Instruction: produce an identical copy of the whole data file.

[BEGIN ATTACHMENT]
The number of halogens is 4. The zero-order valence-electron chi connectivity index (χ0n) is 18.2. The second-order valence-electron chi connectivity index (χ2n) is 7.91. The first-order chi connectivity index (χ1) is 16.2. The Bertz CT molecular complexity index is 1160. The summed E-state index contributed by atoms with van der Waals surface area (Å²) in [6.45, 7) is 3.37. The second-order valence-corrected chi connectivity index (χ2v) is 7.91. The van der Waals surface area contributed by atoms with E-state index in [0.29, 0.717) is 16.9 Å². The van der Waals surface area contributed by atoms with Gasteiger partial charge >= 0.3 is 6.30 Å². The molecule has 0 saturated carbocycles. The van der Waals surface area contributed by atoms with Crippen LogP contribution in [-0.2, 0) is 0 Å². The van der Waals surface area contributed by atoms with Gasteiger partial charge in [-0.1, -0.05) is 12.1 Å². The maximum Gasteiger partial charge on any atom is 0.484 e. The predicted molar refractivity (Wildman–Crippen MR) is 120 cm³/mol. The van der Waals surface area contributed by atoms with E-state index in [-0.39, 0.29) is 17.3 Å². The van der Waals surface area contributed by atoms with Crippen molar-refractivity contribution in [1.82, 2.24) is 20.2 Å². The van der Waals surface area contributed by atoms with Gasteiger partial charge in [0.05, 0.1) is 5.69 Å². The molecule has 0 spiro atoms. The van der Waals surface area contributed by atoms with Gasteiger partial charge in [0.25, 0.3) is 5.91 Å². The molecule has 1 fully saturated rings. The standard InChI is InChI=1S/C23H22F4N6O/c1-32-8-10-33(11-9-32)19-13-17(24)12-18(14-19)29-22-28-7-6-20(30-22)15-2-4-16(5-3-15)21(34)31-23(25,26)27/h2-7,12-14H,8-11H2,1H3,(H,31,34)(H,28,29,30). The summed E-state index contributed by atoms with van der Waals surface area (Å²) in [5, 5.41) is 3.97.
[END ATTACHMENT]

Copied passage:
The number of halogens is 4. The zero-order valence-electron chi connectivity index (χ0n) is 18.2. The second-order valence-electron chi connectivity index (χ2n) is 7.91. The first-order chi connectivity index (χ1) is 16.2. The Bertz CT molecular complexity index is 1160. The summed E-state index contributed by atoms with van der Waals surface area (Å²) in [6.45, 7) is 3.37. The second-order valence-corrected chi connectivity index (χ2v) is 7.91. The van der Waals surface area contributed by atoms with E-state index in [0.29, 0.717) is 16.9 Å². The van der Waals surface area contributed by atoms with Gasteiger partial charge >= 0.3 is 6.30 Å². The molecule has 0 saturated carbocycles. The van der Waals surface area contributed by atoms with Crippen LogP contribution in [-0.2, 0) is 0 Å². The van der Waals surface area contributed by atoms with Gasteiger partial charge in [-0.1, -0.05) is 12.1 Å². The maximum Gasteiger partial charge on any atom is 0.484 e. The predicted molar refractivity (Wildman–Crippen MR) is 120 cm³/mol. The van der Waals surface area contributed by atoms with E-state index in [-0.39, 0.29) is 17.3 Å². The van der Waals surface area contributed by atoms with Crippen molar-refractivity contribution in [1.82, 2.24) is 20.2 Å². The van der Waals surface area contributed by atoms with Gasteiger partial charge in [0.05, 0.1) is 5.69 Å². The molecule has 0 spiro atoms. The van der Waals surface area contributed by atoms with Gasteiger partial charge in [0.25, 0.3) is 5.91 Å². The molecule has 1 fully saturated rings. The standard InChI is InChI=1S/C23H22F4N6O/c1-32-8-10-33(11-9-32)19-13-17(24)12-18(14-19)29-22-28-7-6-20(30-22)15-2-4-16(5-3-15)21(34)31-23(25,26)27/h2-7,12-14H,8-11H2,1H3,(H,31,34)(H,28,29,30). The summed E-state index contributed by atoms with van der Waals surface area (Å²) in [5, 5.41) is 3.97.